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Camaro Z28: Beyond Power

by Kyle Tomita on Mon, Dec 28th, 2009 | Client Vehicles, Suspension

Most people have a tendency to overlook the full potential of their vehicles by just adding power.  Having a lot of power is nice, but the ability to control that power will ultimately increase the enjoyment of driving.  If you are able to increase the efficiency of power transfer, you are able to get more out of your vehicle and the power adders.  Upgrading the suspension on vehicles will improve the performance and make them more enjoyable to drive.  This is especially true for unibody vehicles like this Z28 Camaro.


This 2000 Z28 Camaro comes stock with an LS1, with a rating of 305-315 hp.  This particular Camaro has SLP intake, exhaust, and long tube headers.  These performance adders help to boost the power output of the LS1 to an estimated 350 whp.  The power gets to the ground via a set of Hankook 315/30/R18 tires in the rear and 275/40/R17 tires up front mounted on C5 rims.  This Camaro has already had the brakes upgraded to C5 Corvette units.



With a few performance adders on this LS1, the owner turned to the suspension and chassis to increase performance.  He understood that by improving handling and reducing chassis flex the vehicles performance would be greatly increased.  He opted for suspension and chassis upgrade components from UMI Performance.


We started by installing a shock tower brace to connect the shock towers.  Connecting the shock towers helps firm handling and improve steering response.


We then installed a set of front and rear sway bars to increase the suspension's roll stiffness.  The bars are 35mm in the front and 22mm in the rear.  This is accomplished by connecting the opposite wheels together.  Sway bars can also be used to tune the handling balance of a car.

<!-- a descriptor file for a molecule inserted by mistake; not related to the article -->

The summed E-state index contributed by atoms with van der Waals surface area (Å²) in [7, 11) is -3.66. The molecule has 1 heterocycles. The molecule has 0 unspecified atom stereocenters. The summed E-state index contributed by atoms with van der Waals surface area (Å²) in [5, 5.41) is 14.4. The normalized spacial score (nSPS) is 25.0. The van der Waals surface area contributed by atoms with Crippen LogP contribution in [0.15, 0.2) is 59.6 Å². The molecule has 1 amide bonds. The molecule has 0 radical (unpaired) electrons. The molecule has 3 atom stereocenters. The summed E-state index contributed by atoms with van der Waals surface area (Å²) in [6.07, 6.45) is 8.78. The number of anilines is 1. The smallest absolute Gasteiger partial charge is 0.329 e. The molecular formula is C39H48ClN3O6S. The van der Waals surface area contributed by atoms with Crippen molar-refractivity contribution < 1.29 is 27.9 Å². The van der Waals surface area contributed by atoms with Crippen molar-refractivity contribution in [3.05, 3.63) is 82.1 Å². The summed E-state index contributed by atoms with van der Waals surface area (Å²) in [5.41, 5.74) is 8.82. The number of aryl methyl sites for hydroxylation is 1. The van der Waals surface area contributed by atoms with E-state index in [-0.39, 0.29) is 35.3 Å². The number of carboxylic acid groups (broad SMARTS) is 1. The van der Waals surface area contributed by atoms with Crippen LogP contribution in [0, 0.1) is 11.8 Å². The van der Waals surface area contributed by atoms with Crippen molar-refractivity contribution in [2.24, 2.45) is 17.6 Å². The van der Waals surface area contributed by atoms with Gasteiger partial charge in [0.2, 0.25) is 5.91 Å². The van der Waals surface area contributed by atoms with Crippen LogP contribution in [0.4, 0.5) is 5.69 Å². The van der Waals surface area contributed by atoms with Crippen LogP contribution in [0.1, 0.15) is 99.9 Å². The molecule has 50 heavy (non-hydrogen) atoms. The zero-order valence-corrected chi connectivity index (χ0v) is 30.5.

A tunnel brace mounted torque arm and front drive shaft loop were installed.  The drive shaft loop is a NHRA requirement and this loop is NHRA legal.  The tunnel brace mounted torque arm eliminates flex.  The torque arm mounting location is moved from the transmission tail shaft, which protects the transmission.  This eliminates wheel hop and traction problems.  It also reduces front end nose dive during braking to improve handling.


3-point subframe connectors were welded in to increase chassis stiffness.  The connectors tie the front and rear subframes together, while cross-bracing adds strength and protects the underside of the car.  Alex Laventure tig welded the subframe connectors in.  These connectors reduce dash rattles and quarter panel flexing.  They also allow better weight transfer for improved traction and straighter launches.


Another suspension upgrade for increased performance is lower control arm relocation bracket and adjustable lower control arm.  The lower control arm mounting point is relocated to reduce rearward angle of the lower control arm.  It also repositions the instant center for improved traction.  The brackets are welded in and lower the rear control arm by up to 3".  This Camaro has been lowered so the relocation also corrects the lost suspension geometry.  Wheel hop is reduced for better handling.  The angle also allows more force to be applied to the rear tires.

Along with the relocation bracket, the lower control arms were upgraded to an adjustable set with polyurethane bushings.  The heavy duty tubular setup provides additional support of the stock setup.  These lower control arms allow for easy on-car adjustments.  They provide additional clearance for large tires.  The polyurethane bushings help to improve ride comfort.

The steel drive shaft was replaced with a aluminum one because of the weight savings.  There is less power loss with the lighter drive shaft.

This Camaro came in to the shop with BMR springs with Koni shocks, therefore an upgrade was not needed at this time.

The owner of this Camaro was able to increase the performance by improving handling.